Hiking in Alamosa: 11 Locals’ Favorite Trails

Positioned at the heart of southern Colorado’s expansive San Luis Valley and ringed by the majestic Sangre de Cristo Range’s 13,000- and 14,000-foot peaks, Alamosa is home to some of Colorado’s most legendary landscapes.

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Hiking Great Sand Dunes National Park & Preserve
Blue Lake Trail near Alamosa
Elk Creek Trail near Alamosa
Frisco Trail near Alamosa
Red Lake Trail near Alamosa

Curious geologic wonders, glistening alpine lakes, eye-opening mountain views — there’s so many special sights to encounter via hiking trails in Alamosa and surrounding areas. Consider one of these locals’ favorites.

Cross Creek Trail

About 5 miles, moderate
See the largest tree in the Rio Grande National Forest and take in gorgeous viewpoints of forest-carpeted Del Norte Peak on the Cross Creek Trail. Camping is available at Cross Creek Campground, which offers access to primo fishing at Beaver Reservoir and Beaver Creek.

La Garita Natural Arch

While you can drive up to nice glimpses of this geologic wonder created by volcanic flow more than 30 million years ago, visitors can gain closer views by hiking toward the arch. Nearby Penitente Canyon — a beloved rock-climbing destination with volcanic origins — is also worth a ramble.

Million Reservoir

About 1/2 mile, easy
This gentle stroll leads to Million Reservoir, a 4-acre gem known for its large population of rainbow trout and iridescent waters. Bring your fishing gear — there are plenty of quiet spots to arch your line.

Great Sand Dunes Park & Preserve

Easy to moderate
While there aren’t any designated trails within the 30-square-mile dune field, a walk in the much-adored Colorado icon is a must. Summit the Star Dune — the tallest in North America; or try the 1/4–mile Sand Sheet Loop Trail, which offers a peek at the park’s lesser-known prairie ecosystem and chances to spot prairie wildflowers, pronghorns and short-horned lizards.

Blue Lake Trail (El Rito Azul)

About 5 miles, moderate
Situated in the South San Juan Wilderness, this trail winds through thick spruce and fir woodlands and vast meadows to Blue Lake, a placid beauty flanked by volcanic rock bluffs. For those seeking a longer trek, the route connects with the Continental Divide Trail at the lake’s southern tip.

Elk Creek Trail

About 15 miles, moderate
A favorite of local anglers, Elk Creek Trail follows Elk Creek from its confluence with the Conejos River to the waterway’s upper reaches. Discover a wide variety of terrain, including sprawling valleys, volcanic rock cliffs and deep gorges.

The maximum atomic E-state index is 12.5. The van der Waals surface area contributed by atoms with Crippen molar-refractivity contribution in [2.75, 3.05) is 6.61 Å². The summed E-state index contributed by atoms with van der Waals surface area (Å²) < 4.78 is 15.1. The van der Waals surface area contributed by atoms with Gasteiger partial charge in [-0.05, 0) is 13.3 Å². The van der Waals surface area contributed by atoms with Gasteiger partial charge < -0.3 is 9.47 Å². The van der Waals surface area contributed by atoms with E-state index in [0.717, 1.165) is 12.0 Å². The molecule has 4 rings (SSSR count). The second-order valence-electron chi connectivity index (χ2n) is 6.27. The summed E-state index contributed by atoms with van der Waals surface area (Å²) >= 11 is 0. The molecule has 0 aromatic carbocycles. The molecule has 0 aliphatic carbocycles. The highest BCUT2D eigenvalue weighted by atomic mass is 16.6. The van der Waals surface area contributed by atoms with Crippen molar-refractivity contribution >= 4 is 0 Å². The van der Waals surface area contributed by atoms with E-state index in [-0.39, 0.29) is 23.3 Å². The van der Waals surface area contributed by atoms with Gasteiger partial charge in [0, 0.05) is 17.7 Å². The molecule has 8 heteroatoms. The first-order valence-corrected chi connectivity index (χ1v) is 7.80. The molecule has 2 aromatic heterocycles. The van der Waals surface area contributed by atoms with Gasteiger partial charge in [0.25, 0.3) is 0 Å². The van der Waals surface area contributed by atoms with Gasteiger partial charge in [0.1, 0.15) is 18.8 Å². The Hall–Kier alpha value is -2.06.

Red Lake Trail

About 5 miles, moderate
Stunning panoramas of a forest-framed lake and the Continental Divide steal the show on this route, which gently climbs La Manga Creek Valley to the top of an alpine plateau. Keep your eyes peeled for elk and bighorn sheep.

Embargo Creek Trail

About 6 miles, moderate
A Colorado Birding Trail, this route teems with opportunities to encounter the area’s feathered inhabitants, including the Western bluebird, red crossbill and pygmy nuthatch, and several species of butterflies. Start at Cathedral Campground and journey through peaceful ponderosa pine forests.

East Bellows Trail (Wheeler Geologic Area)

About 9 miles, moderate to difficult
Those who complete this out-of-the-way trail in the La Garita Wilderness are rewarded with unparalleled views of the Wheeler Geologic Area, a collection of unusual rock formations carved by the elements out of volcanic tuff. Primitive camping is available less than a mile from the area; stay overnight to see the spires expose their multicolored beauty at dawn and dusk.

Ruybalid Lake Trail

About 5 miles, difficult
While this calf-burning trek features a 2,300-foot elevation gain and many switchbacks, enchanting sights of Rough Creek Waterfall and the Conjeos River Valley make the workout worthwhile. Shady camping is available on the shores of Ruybalid Lake.

Middle Frisco Trail (Frisco Creek)

About 6 miles, difficult
Hike through conifer and aspen forests to San Francisco Lakes, which are cradled by a tranquil sub-alpine meadow and 13,209-foot Bennett Mountain (dubbed Ole Baldy by Spanish explorers). The trail is also popular with mountain bikers and sportsmen on horseback during big-game hunting season.

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